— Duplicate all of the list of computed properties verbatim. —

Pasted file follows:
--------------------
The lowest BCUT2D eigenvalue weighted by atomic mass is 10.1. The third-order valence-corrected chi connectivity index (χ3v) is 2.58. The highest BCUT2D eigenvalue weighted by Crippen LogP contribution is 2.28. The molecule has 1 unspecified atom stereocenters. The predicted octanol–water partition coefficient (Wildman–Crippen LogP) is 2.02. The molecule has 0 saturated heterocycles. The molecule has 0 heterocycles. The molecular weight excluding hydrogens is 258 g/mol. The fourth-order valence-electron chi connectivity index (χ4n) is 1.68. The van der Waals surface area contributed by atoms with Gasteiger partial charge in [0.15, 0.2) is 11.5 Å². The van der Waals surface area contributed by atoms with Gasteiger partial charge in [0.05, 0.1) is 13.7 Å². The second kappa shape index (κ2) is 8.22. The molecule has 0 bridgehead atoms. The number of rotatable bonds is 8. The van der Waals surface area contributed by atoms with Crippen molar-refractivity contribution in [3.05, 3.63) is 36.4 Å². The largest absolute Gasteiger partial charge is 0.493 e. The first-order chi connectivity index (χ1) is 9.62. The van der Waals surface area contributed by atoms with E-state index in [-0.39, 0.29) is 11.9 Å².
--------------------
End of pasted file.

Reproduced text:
The lowest BCUT2D eigenvalue weighted by atomic mass is 10.1. The third-order valence-corrected chi connectivity index (χ3v) is 2.58. The highest BCUT2D eigenvalue weighted by Crippen LogP contribution is 2.28. The molecule has 1 unspecified atom stereocenters. The predicted octanol–water partition coefficient (Wildman–Crippen LogP) is 2.02. The molecule has 0 saturated heterocycles. The molecule has 0 heterocycles. The molecular weight excluding hydrogens is 258 g/mol. The fourth-order valence-electron chi connectivity index (χ4n) is 1.68. The van der Waals surface area contributed by atoms with Gasteiger partial charge in [0.15, 0.2) is 11.5 Å². The van der Waals surface area contributed by atoms with Gasteiger partial charge in [0.05, 0.1) is 13.7 Å². The second kappa shape index (κ2) is 8.22. The molecule has 0 bridgehead atoms. The number of rotatable bonds is 8. The van der Waals surface area contributed by atoms with Crippen molar-refractivity contribution in [3.05, 3.63) is 36.4 Å². The largest absolute Gasteiger partial charge is 0.493 e. The first-order chi connectivity index (χ1) is 9.62. The van der Waals surface area contributed by atoms with E-state index in [-0.39, 0.29) is 11.9 Å².